Announcing Stack Overflow Documentation

We started with Q&A. Technical documentation is next, and we need your help.

Whether you're a beginner or an experienced developer, you can contribute.

Sign up and start helping → Learn more about Documentation →

Since OpenGL is a state machine, I am constantly glEnable() and glDisable()-ing things in my program. There are a select few calls that I make only at the beginning (such as glClearColor) but most others I flip on and off (like lighting, depending on if I'm rendering a model or 3d text or the gui).

How do you keep track of what state things in? Do you constantly set/reset these things at the top of each function? Isn't that a lot of unnecessary overhead?

For example, when I write a new function, sometimes I know what state things will be in when the function is called, and I leave out glEnable or glDisable or other related state-switching calls at the top of the function. Other times, I'm just writing the function in advance and I add in these sorts of things. So my functions end up being very messy, some of them modifying OpenGL state and others just making assumptions (that are later broken, and then I have to go back and figure out why something turned yellow or why another thing is upside down, etc.).

How do you keep track of OpenGL across functions in an object oriented environment?

Also related to this question, is how to know when to use push and pop, and when to just set the value.

For example, let's say you have a program that draws some 3D stuff, then draws some 2D stuff. Obviously the projection matrix is different in each case. So do you:

  1. set up a 3d projection matrix, draw 3D, set up a 2d projection matrix, draw 2d, loop
  2. set up a 3d projection matrix at the program; then draw 3d, push matrix, draw 2d, pop matrix, loop

And why?

share|improve this question
up vote 1 down vote accepted

Great question. Think about how textures work. There are an insane amount of textures for OpenGL to switch between, and you need to enable/disable texturing after every object is drawn. You generally try to optimize this by drawing all objects with the same texture at once, but there's still a remarkable amount of state-switching that goes on. Because of this fact, I do my best to draw everything with the same state at once, but I'm not sure if it's terribly important to optimize it the way you're thinking.

As for pushing and popping between 3D and 2D projection modes, pushing and popping is intended to be used for hierarchical modeling. If you need your 2D projection to be at a location relative to a 3D object, by all means, push the matrix and switch to 2D projection mode, then pop when you're done. However, if you're writing a 2D GUI overlay that has a constant location on the screen, I see no reason why pushing and popping is important.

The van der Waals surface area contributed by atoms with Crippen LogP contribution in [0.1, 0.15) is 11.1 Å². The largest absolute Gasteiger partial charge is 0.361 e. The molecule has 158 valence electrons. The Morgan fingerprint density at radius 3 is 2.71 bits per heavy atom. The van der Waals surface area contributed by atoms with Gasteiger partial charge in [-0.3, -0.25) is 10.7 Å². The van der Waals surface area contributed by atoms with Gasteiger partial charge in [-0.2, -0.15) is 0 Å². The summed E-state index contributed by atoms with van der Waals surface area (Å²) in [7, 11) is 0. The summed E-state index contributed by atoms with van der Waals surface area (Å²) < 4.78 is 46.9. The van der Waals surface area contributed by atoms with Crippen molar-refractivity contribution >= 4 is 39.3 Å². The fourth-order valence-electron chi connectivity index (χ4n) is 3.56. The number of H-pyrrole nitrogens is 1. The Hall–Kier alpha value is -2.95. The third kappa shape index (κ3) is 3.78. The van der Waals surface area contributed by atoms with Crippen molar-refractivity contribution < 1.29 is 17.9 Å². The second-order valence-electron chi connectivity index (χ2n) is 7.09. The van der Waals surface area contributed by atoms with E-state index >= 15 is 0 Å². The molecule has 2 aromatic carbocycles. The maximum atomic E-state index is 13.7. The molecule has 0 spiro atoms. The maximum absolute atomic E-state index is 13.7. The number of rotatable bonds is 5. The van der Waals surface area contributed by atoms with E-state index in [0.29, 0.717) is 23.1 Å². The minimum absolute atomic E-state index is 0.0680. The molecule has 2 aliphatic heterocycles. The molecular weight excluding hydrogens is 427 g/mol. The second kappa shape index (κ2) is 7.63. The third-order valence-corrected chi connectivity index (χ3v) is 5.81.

share|improve this answer
Well I'm not sure your first paragraph really addresses the issue, though I'm sure it's largely because I didn't explain myself well enough. I need to come back to this question when I have a clearer idea of exactly what I'm trying to ask. Thanks for the insight on push/pop though, I like that explanation. – Ricket Aug 7 '09 at 12:51

You might be interested to read more about scene graph libraries. They are meant to manage your graphics from a higher level. They don't handle everything well, but they excel at organizing your geometry for optimized rendering. They can additionally be used for sorting your scenes based on OpenGL state, although many do not do this. By sorting on state, you can render your geometry in an order that results in the fewer state transitions. Here's a nice overview about scene graph libraries:


share|improve this answer
Yes, I'm quite familiar with them. I'm using Java, so there's Xith3D and jMonkeyEngine. The problem was that I obsessed over these engines and didn't actually make anything worthwhile. Now that I've been just writing pure OpenGL, I'm actually getting stuff done. Thanks though. – Ricket Aug 7 '09 at 12:49
It seems like you're re-inventing the wheel a bit. How much of what you have accomplished was already managed by a scene graph library? – Eric Aug 7 '09 at 13:51
.ms3d file loader with bounding box computation. That's probably about it. What I can't do with a scene graph library, at least easily, is my special heightmap (with planned dynamic loading) and my custom GUI features. So yeah it's a tradeoff, but it's easier for me to write the things a scene graph library can do and then do other things that it can't, rather than use one and try to figure out workarounds and hacks just to be able to draw 2d shapes on the screen or something. – Ricket Aug 8 '09 at 12:57

I think the simplest approach would be to write your own render class, wrapping all OpenGL state manipulation functions you are using and do book keeping of the states you set. You need to take into account that changing screen resolution or toggling fullscreen mode will invalidate your current OpenGL render context's states and data, which means that after such an event you will have to set all states, re-upload all textures and shader programs, etc.

share|improve this answer

Your Answer


By posting your answer, you agree to the privacy policy and terms of service.

Not the answer you're looking for? Browse other questions tagged or ask your own question.